Sep 25, 2009

Langhorne Slim's Be Set Free Review

image from Amazon

Artist/Band: Langhorne Slim
Album: Be Set Free
Release Date: 9/22/09
Tracks: 13
Runtime: 38:18

Track Breakdown:

1) Back To The Wild - Being a folk singer, Langhorne Slim clearly based both his sound and his album cover on Bob Dylan. But he actually manages to do Dylan's musical legacy justice. This is a very peppy, very musical song that you wouldn't hate hearing in a commercial, probably for a cell phone company. A very good first impression, and that's what you should give in a first track, especially as an unknown. 5 *'s.

2) Say Yes - Not an awful song. Very pretty lyrics, and sonnet-like in its passion. Unfortunately, it's just a little too peppy for me and adventures outside of Dylan Folk Rock to 80's Glam Pop. 2 1/2 *'s.

3) I Love You, But Goodbye - Very John Mayer in its vocal delivery, maybe with a little bit of James Blunt, but the piano comes on too strong for me. The track would have greatly advantaged from a louder acoustic guitar rather than the bells and whistles. 2 1/2 *'s.

4) Land of Dreams - This one teeter-totters for me, because the lyrics are fantastic. This song tells a great story and has a very strong message, but the music is very much a downfall. It's a constant battle between 80's Never Ending Story soundtrack music vs. country bumpkin music. Never the less 3 1/2 *'s.

5) Cinderella - If you like Schroeder playing the piano in Peanuts cartoons, you might have a strong appreciation for this track. For the average listener though, it'll probably fall to a 1 1/2 *. Not a whole lot going for it.

6) Be Set Free - Not the worst song on the album. Good lyrics, decent enough sound to it, but really nothing strong about it to make it stand out enough to bring in fans. A mediocre 3 *.

7) For A Little While - Straight blues injected into the veins and into the brain. While missing that extra little oomph to make it a fantastic song, definitely a very good song, inspired by old timey blues players. 4 1/2 *'s.

8) Sunday By The Sea - What would have been a pretty good Summer hit, it's now fall and this song lacks impact. Very mellow and soothing though, so a 3 1/2 *'s for effort.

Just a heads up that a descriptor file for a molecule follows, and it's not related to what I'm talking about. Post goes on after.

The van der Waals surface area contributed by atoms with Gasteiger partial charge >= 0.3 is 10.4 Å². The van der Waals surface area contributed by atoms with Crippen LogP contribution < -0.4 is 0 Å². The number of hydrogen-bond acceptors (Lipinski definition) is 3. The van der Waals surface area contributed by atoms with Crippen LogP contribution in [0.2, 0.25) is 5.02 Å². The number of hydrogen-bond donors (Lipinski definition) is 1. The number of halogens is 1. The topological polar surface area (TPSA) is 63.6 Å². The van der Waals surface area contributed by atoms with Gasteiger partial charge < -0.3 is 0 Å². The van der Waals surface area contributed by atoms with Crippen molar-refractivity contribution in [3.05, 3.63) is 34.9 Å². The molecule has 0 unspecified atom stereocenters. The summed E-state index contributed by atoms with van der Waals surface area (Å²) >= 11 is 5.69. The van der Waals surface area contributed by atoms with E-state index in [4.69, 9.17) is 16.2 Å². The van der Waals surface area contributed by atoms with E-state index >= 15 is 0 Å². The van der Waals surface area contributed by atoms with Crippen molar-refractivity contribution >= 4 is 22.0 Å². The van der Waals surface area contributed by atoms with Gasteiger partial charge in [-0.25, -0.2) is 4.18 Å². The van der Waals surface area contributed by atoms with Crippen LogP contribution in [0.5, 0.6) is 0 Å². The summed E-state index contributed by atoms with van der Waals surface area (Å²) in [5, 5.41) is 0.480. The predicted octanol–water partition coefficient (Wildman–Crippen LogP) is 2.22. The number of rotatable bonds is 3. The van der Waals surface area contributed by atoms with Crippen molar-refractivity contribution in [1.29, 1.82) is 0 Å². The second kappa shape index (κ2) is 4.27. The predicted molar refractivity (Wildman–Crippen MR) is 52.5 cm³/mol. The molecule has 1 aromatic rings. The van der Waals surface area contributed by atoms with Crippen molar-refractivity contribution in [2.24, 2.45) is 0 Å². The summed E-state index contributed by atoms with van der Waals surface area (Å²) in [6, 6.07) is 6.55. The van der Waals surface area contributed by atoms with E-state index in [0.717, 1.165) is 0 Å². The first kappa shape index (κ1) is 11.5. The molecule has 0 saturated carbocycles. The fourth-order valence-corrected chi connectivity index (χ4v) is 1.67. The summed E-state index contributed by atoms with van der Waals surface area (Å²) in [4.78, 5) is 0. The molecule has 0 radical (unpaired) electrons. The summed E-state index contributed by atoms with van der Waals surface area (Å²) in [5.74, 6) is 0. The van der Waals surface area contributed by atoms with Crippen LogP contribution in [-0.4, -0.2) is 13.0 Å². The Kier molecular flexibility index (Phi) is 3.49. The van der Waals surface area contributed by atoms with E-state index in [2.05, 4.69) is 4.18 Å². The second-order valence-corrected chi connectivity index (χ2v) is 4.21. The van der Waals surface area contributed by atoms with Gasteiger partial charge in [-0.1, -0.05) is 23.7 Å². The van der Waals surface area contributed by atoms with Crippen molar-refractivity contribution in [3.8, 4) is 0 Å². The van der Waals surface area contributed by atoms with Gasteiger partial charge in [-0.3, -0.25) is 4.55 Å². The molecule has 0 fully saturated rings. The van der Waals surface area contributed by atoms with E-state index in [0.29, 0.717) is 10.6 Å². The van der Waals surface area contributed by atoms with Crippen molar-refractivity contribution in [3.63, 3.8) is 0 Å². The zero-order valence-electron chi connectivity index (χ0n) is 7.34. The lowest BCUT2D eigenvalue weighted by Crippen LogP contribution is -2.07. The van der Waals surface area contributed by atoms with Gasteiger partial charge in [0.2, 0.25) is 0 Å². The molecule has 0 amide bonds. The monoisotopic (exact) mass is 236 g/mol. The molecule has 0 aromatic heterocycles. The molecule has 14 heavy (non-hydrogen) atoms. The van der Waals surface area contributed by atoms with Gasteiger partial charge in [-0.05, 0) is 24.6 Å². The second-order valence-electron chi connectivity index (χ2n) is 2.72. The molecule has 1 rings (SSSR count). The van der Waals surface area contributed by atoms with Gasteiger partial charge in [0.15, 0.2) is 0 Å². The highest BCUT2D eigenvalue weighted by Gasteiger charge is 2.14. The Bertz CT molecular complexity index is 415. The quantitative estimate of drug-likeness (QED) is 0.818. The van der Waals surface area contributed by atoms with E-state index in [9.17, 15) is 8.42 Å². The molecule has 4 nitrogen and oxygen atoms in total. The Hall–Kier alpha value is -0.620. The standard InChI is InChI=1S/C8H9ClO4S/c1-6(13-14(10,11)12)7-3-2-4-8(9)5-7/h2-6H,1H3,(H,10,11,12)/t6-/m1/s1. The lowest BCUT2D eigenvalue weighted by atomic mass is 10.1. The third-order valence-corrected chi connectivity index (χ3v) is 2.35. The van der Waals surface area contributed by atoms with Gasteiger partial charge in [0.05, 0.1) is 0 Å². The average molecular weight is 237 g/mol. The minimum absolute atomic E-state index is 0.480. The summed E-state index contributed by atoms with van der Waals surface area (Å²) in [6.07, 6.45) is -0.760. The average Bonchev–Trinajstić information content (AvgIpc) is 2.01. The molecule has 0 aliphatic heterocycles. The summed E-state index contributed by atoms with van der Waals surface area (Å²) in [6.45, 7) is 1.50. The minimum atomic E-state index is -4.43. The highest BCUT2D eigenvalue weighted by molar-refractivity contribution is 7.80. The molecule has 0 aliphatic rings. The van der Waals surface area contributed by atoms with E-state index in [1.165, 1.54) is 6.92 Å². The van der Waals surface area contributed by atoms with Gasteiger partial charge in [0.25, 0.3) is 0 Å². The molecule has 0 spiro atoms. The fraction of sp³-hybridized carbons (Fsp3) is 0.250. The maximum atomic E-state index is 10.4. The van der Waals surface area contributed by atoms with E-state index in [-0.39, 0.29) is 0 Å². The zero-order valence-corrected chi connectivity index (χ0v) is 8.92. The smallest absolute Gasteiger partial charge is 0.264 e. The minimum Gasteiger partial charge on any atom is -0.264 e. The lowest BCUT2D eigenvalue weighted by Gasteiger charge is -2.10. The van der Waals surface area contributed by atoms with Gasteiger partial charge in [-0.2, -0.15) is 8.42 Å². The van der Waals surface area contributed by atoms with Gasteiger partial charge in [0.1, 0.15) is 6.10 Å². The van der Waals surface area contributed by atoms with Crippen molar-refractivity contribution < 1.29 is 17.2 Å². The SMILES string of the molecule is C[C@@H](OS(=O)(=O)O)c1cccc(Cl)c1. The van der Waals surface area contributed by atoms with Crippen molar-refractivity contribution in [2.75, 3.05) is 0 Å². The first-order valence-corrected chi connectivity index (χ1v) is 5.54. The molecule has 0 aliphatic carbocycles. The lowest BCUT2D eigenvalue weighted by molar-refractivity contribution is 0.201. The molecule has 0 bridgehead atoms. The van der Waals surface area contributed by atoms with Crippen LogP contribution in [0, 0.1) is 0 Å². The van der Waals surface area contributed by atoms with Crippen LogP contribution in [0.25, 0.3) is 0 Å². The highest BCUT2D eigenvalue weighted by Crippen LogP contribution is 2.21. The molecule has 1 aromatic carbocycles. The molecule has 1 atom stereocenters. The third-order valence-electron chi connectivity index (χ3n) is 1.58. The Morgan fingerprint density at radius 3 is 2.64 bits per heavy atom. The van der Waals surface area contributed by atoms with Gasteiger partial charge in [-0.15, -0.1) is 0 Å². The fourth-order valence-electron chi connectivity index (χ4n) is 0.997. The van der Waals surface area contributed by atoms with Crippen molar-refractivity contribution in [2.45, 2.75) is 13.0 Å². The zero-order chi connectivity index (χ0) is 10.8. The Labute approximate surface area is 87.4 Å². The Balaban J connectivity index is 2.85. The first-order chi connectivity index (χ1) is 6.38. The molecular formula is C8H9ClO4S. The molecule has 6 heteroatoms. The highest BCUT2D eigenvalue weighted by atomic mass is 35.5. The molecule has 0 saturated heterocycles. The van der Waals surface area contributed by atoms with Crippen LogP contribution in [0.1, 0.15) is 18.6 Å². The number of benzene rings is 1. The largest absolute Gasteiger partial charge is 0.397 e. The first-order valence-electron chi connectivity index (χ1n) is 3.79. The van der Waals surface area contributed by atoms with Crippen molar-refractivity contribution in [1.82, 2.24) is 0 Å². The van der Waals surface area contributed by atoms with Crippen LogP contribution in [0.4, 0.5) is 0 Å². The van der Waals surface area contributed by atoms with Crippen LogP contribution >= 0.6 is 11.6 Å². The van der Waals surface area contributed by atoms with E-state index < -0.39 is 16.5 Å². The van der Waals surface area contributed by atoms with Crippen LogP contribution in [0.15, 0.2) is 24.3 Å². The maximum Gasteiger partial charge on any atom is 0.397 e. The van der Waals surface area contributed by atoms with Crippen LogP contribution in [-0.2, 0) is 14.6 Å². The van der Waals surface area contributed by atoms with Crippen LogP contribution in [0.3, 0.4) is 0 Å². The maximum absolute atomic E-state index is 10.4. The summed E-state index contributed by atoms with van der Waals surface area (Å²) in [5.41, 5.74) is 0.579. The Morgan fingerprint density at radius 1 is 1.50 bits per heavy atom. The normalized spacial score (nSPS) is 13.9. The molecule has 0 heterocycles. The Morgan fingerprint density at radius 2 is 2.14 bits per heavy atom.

9) Leaving My Love - Another mellow song, kind of got a "Hey Joe" by Jimi Hendrix kind of vibe to it, but minus the violence. Nothing to really make the song stand out as a must have though, which puts it at 3 *'s for me. Not skip-urging when it plays, but not skip-to either.

10) Yer Wrong - Not the best vocal track on the album, and actually rubs shoulders with Bright Eyes for raspy nerdy squeaky voice, however the big picture of this song really makes it worth listening to. I wouldn't mind hearing this as a soundtrack song, maybe on the radio as well, though I don't think it'll catch on with radio. 4 1/2 *'s.

11) Blown Your Mind - Ugh, more Peanuts piano playing matched with James Blunt vocals. If it weren't for the lyrics, this song would definitely not be worth scraping off the bottom of my heel, but I'll give it a generous 2 1/2 *s'.

12) So Glad I'm Coming Home - Definitely a great representation of what Langhorne Slim could become. He's got a fiery passion in his vocal delivery, a story to tell, and knows the words to tell that story perfectly. 5 *'s. Though in the future, I'd avoid violins, or fiddles, or whatever it is I'm listening to in the back. It didn't ruin the song, but it could very well be the catalyst to others.

13) Boots Boy - A strong Bob Dylan, give up all your material possessions in exchange for love, kind of song. A perfect ending track to the album that I was very impressed by. 5 *'s.

My Highlights:
Back To The Wild, So Glad I'm Coming Home and Boots Boy are definitely the best tracks on the album, and worth checking out in order to see if Langhorne Slim is for you.

Overall Rating: I went in expecting either someone doing Bob Dylan justice and bringing back what folk music is all about, or someone trying to make a name for themselves by spewing out some crap and labeling it folk because that's kind of, sort of, the music that they like. What I got was a somewhat gray area, mixing with doing Bob Dylan justice, and surprising me with a modern, pop kind of sound that shows Langhorne Slim can transition to whatever he needs to in order to be successful. So averaging all of these track ratings, I give Be Set Free 3.5 *'s out of 5*'s. So I suggest everyone check this album out, because I can't imagine you being disappointed. It's even easily accessible on


  1. Who is the female vocals on track 9?

  2. Had to do some digging, but my best guess on the source is Tina Piña Trachtenburg, of the Trachtenburg Family Band, which Langhorne Slim has stated on his myspace blog he is very loyal to for giving him his start. You can also hear some sample MP3 tracks from the T.F.B. off their website, and there is a fairly similar raspy female voice involved. Using process of elimination, the other female voice in the band is done by a young girl, so I'd go with Tina.


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